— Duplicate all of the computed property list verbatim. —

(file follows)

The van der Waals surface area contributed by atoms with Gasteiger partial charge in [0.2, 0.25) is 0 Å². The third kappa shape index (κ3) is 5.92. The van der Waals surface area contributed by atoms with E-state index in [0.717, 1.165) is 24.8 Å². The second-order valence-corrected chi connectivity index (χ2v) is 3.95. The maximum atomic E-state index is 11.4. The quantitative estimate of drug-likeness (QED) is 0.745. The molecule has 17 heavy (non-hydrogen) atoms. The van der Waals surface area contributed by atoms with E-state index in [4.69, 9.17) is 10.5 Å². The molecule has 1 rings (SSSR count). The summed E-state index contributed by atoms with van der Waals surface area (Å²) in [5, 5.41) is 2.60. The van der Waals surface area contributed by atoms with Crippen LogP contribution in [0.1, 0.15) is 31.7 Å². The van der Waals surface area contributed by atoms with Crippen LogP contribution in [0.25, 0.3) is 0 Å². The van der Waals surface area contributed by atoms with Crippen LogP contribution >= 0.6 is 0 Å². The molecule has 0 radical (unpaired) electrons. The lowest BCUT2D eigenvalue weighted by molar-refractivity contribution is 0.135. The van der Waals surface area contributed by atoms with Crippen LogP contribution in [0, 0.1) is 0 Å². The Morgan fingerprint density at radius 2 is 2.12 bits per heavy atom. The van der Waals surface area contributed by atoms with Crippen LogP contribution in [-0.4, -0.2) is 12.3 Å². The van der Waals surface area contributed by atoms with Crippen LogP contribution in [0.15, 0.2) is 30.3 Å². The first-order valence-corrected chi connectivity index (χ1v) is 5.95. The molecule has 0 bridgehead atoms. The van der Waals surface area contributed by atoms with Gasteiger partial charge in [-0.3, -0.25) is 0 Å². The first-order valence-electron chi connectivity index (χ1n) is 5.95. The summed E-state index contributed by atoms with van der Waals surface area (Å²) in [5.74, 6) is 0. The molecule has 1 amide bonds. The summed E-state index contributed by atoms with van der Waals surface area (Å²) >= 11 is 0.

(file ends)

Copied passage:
The van der Waals surface area contributed by atoms with Gasteiger partial charge in [0.2, 0.25) is 0 Å². The third kappa shape index (κ3) is 5.92. The van der Waals surface area contributed by atoms with E-state index in [0.717, 1.165) is 24.8 Å². The second-order valence-corrected chi connectivity index (χ2v) is 3.95. The maximum atomic E-state index is 11.4. The quantitative estimate of drug-likeness (QED) is 0.745. The molecule has 17 heavy (non-hydrogen) atoms. The van der Waals surface area contributed by atoms with E-state index in [4.69, 9.17) is 10.5 Å². The molecule has 1 rings (SSSR count). The summed E-state index contributed by atoms with van der Waals surface area (Å²) in [5, 5.41) is 2.60. The van der Waals surface area contributed by atoms with Crippen LogP contribution in [0.1, 0.15) is 31.7 Å². The van der Waals surface area contributed by atoms with Crippen LogP contribution in [0.25, 0.3) is 0 Å². The van der Waals surface area contributed by atoms with Crippen LogP contribution >= 0.6 is 0 Å². The molecule has 0 radical (unpaired) electrons. The lowest BCUT2D eigenvalue weighted by molar-refractivity contribution is 0.135. The van der Waals surface area contributed by atoms with Crippen LogP contribution in [0, 0.1) is 0 Å². The Morgan fingerprint density at radius 2 is 2.12 bits per heavy atom. The van der Waals surface area contributed by atoms with Crippen LogP contribution in [-0.4, -0.2) is 12.3 Å². The van der Waals surface area contributed by atoms with Crippen LogP contribution in [0.15, 0.2) is 30.3 Å². The first-order valence-corrected chi connectivity index (χ1v) is 5.95. The molecule has 0 bridgehead atoms. The van der Waals surface area contributed by atoms with Gasteiger partial charge in [-0.3, -0.25) is 0 Å². The first-order valence-electron chi connectivity index (χ1n) is 5.95. The summed E-state index contributed by atoms with van der Waals surface area (Å²) in [5.74, 6) is 0. The molecule has 1 amide bonds. The summed E-state index contributed by atoms with van der Waals surface area (Å²) >= 11 is 0.